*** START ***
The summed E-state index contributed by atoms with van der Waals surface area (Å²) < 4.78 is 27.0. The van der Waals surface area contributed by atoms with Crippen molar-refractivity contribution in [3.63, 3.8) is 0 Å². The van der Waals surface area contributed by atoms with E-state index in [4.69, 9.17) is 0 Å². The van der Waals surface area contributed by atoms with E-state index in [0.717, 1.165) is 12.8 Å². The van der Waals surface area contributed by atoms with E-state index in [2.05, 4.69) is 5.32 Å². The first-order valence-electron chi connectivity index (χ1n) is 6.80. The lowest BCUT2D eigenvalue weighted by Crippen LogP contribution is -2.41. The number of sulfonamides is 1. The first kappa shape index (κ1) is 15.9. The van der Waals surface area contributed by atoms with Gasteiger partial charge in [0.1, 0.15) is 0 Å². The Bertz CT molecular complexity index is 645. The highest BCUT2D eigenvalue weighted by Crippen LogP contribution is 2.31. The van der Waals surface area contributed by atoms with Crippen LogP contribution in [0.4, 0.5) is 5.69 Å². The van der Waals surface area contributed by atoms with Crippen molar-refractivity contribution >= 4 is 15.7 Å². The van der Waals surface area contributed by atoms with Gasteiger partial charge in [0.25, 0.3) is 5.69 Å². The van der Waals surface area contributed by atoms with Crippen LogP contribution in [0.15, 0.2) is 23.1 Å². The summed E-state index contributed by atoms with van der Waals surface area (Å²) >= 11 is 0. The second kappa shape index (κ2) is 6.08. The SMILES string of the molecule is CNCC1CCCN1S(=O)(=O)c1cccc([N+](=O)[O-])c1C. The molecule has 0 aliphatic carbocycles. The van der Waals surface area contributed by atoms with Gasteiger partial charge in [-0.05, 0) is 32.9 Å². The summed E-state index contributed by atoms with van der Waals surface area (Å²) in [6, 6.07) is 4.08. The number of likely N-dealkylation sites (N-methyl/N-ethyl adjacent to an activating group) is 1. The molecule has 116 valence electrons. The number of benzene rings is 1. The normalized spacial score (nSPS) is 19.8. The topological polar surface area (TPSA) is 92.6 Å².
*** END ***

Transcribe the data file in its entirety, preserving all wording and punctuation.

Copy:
The summed E-state index contributed by atoms with van der Waals surface area (Å²) < 4.78 is 27.0. The van der Waals surface area contributed by atoms with Crippen molar-refractivity contribution in [3.63, 3.8) is 0 Å². The van der Waals surface area contributed by atoms with E-state index in [4.69, 9.17) is 0 Å². The van der Waals surface area contributed by atoms with E-state index in [0.717, 1.165) is 12.8 Å². The van der Waals surface area contributed by atoms with E-state index in [2.05, 4.69) is 5.32 Å². The first-order valence-electron chi connectivity index (χ1n) is 6.80. The lowest BCUT2D eigenvalue weighted by Crippen LogP contribution is -2.41. The number of sulfonamides is 1. The first kappa shape index (κ1) is 15.9. The van der Waals surface area contributed by atoms with Gasteiger partial charge in [0.1, 0.15) is 0 Å². The Bertz CT molecular complexity index is 645. The highest BCUT2D eigenvalue weighted by Crippen LogP contribution is 2.31. The van der Waals surface area contributed by atoms with Crippen LogP contribution in [0.4, 0.5) is 5.69 Å². The van der Waals surface area contributed by atoms with Crippen molar-refractivity contribution >= 4 is 15.7 Å². The van der Waals surface area contributed by atoms with Gasteiger partial charge in [0.25, 0.3) is 5.69 Å². The van der Waals surface area contributed by atoms with Crippen LogP contribution in [0.15, 0.2) is 23.1 Å². The summed E-state index contributed by atoms with van der Waals surface area (Å²) >= 11 is 0. The second kappa shape index (κ2) is 6.08. The SMILES string of the molecule is CNCC1CCCN1S(=O)(=O)c1cccc([N+](=O)[O-])c1C. The molecule has 0 aliphatic carbocycles. The van der Waals surface area contributed by atoms with Gasteiger partial charge in [-0.05, 0) is 32.9 Å². The summed E-state index contributed by atoms with van der Waals surface area (Å²) in [6, 6.07) is 4.08. The number of likely N-dealkylation sites (N-methyl/N-ethyl adjacent to an activating group) is 1. The molecule has 116 valence electrons. The number of benzene rings is 1. The normalized spacial score (nSPS) is 19.8. The topological polar surface area (TPSA) is 92.6 Å².